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Publication November 17, 2018
WASHINGTON — Navajo Nation President Russell Begaye on Thursday took a hard stance against a Centers of Medicare and Medicaid Services (CMS) policy that imposes work requirements on individuals as a condition of eligibility for health insurance.
The CMS in January unveiled a policy requiring work or community engagement from “non-elderly, non-pregnant adult Medicaid beneficiaries who are eligible for Medicaid on a basis other than disability.” In a letter to tribal leaders, the CMS claimed that allowing policy waivers would violate federal civil rights laws that bar discrimination based on race or national origin.
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In his statements to CMS officials attending the Tribal Technical Advisory Group on Thursday, President Begaye reiterated his opposition to the work requirements, which seek to categorize tribes as racial groups instead of sovereign nations.
Navajo Nation President Russell Begaye
“This ill-considered action undermines tribal sovereignty, disregards the Constitution, ignores Supreme Court decisions and violates the treaties between the federal government and Indian tribes,” President Begaye said. “This policy represents a fundamental misunderstanding of federal Indian policy and a mischaracterization of Indian tribes as a racial group. On behalf of all tribes, the Navajo Nation asks that CMS provide Native people with access to health care as promised through our long-standing treaty rights and prior negotiations with the federal government.”
President Begaye also called attention to a House Appropriations Committee report that accompanied a federal spending bill signed Sept. 26. The Labor, Health and Human Services, and Education, and Related Agencies Appropriations Bill, provided stopgap funding for the departments of Defense, Labor, Health and Human Services (HHS), and Education, and a supplemental report includes language that addresses the Medicaid work requirements issue.
Representative Tom Cole
The report, written by Rep. Tom Cole, an Oklahoma Republican who is also a tribal citizen of the Chickasaw Nation, states that federally recognized Indian tribes are sovereign nations residing within states—but for which the federal government has trust responsibilities.
“As a result of this responsibility, the federal government has consistently held Indian tribes as a unique group when applying federal law and policy,” the report states. “Congress has routinely codified this relationship, most notably in the provision of health care by establishing a health system for tribal populations exclusively.”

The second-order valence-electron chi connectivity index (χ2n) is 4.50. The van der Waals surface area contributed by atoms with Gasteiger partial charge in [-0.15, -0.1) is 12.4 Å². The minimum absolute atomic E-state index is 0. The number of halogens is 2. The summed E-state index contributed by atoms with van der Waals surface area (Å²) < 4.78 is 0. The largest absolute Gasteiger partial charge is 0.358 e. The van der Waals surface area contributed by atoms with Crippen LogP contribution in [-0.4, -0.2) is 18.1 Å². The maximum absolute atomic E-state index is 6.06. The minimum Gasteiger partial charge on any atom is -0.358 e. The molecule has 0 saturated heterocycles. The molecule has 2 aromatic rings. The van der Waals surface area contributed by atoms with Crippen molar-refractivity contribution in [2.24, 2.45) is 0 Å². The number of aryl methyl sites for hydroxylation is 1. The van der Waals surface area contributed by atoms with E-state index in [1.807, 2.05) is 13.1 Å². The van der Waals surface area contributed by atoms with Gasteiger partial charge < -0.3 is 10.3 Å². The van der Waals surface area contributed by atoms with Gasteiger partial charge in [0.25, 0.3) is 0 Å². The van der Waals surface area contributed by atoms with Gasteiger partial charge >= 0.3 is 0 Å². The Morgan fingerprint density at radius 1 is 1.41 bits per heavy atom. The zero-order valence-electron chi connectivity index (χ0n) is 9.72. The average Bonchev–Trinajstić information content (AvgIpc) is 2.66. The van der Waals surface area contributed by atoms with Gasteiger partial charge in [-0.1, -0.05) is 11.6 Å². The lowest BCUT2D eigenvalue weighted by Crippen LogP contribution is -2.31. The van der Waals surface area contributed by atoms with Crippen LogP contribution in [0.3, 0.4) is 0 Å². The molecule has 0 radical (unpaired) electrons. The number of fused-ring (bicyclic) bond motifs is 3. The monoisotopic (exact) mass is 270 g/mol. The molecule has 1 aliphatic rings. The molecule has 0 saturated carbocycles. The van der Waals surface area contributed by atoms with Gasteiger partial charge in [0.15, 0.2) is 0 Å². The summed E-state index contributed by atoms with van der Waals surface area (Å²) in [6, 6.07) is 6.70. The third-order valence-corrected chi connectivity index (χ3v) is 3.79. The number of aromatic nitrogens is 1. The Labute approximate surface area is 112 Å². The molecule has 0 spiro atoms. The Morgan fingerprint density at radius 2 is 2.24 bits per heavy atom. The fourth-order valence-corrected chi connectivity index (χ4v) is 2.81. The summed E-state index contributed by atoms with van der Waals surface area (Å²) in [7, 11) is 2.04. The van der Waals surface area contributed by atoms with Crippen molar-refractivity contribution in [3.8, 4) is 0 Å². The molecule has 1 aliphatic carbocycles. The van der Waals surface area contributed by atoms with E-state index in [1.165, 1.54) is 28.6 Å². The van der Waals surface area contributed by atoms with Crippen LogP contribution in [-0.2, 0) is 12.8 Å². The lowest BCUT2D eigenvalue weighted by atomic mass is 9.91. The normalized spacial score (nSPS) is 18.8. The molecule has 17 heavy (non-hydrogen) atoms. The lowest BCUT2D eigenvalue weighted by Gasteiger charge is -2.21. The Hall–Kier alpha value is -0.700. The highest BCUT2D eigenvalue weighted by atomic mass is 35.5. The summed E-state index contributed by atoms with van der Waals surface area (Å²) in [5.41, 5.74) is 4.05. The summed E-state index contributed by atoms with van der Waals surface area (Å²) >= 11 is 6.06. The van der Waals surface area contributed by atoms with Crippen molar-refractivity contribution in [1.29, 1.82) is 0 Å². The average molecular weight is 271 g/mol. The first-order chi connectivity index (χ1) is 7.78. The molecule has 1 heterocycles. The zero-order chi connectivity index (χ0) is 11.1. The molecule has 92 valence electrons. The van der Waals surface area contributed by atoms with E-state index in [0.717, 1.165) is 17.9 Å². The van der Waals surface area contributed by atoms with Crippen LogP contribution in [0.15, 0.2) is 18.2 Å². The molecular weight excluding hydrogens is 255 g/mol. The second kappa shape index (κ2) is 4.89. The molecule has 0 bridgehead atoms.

In addition to establishing the Indian Health Service, the federal government also has enacted exemptions to ensure that states would not have to pay additional costs. For example, the Social Security Act provides a 100-percent federal match for Medicaid services, the report states.
“No discretionary action taken by any Administration can impede the direct relationship between the Federal government and the provision of health care for Indian Tribes,” the report states.
The Navajo Nation on Nov. 2 submitted a Freedom Of Information Act (FOIA) request to CMS and the Department of Health and Human Services, seeking an explanation of the department’s determination that exempting American Indians from the work requirements would raise civil rights concerns. Federal agencies have 20 days to respond to such requests.
Also during Thursday’s Tribal Technical Advisory Group meeting, President Begaye outlined other Navajo priorities, including the Nation’s request to pilot the Community Health Aide Program, an initiative that serves Natives in Alaska and is seeking to expand to tribes in the lower 48 states. President Begaye also continued pushing for a Navajo Managed Care Organization, which the Nation hopes to launch in New Mexico next year.
“We need to be treated like a state and have full control over Medicaid,” he said. “If we manage health care on the Navajo Nation we can build hospitals and oncology centers. We can open a Navajo medical school and build our own health care system, just like states do. We can do it, but we need a level playing field. We need the same opportunities to go after the same funding available to states.”
Finally, President Begaye requested federal assistance in hiring and retaining professionals at Indian Health Service (IHS) facilities on the Navajo Nation. He asked that IHS offer competitive wages, increase residency opportunities and prioritize the selection of a permanent director of the Navajo Area Office—a position held by interim directors since 2015.
“The lack of a permanent director creates undue hardship on the Navajo Nation,” President Begaye said. “We cannot set long-term policy, engage with the federal government or other tribes, or implement programs without stability and leadership at the IHS. My request is that the IHS prioritize this selection and secure a permanent director for Navajo.”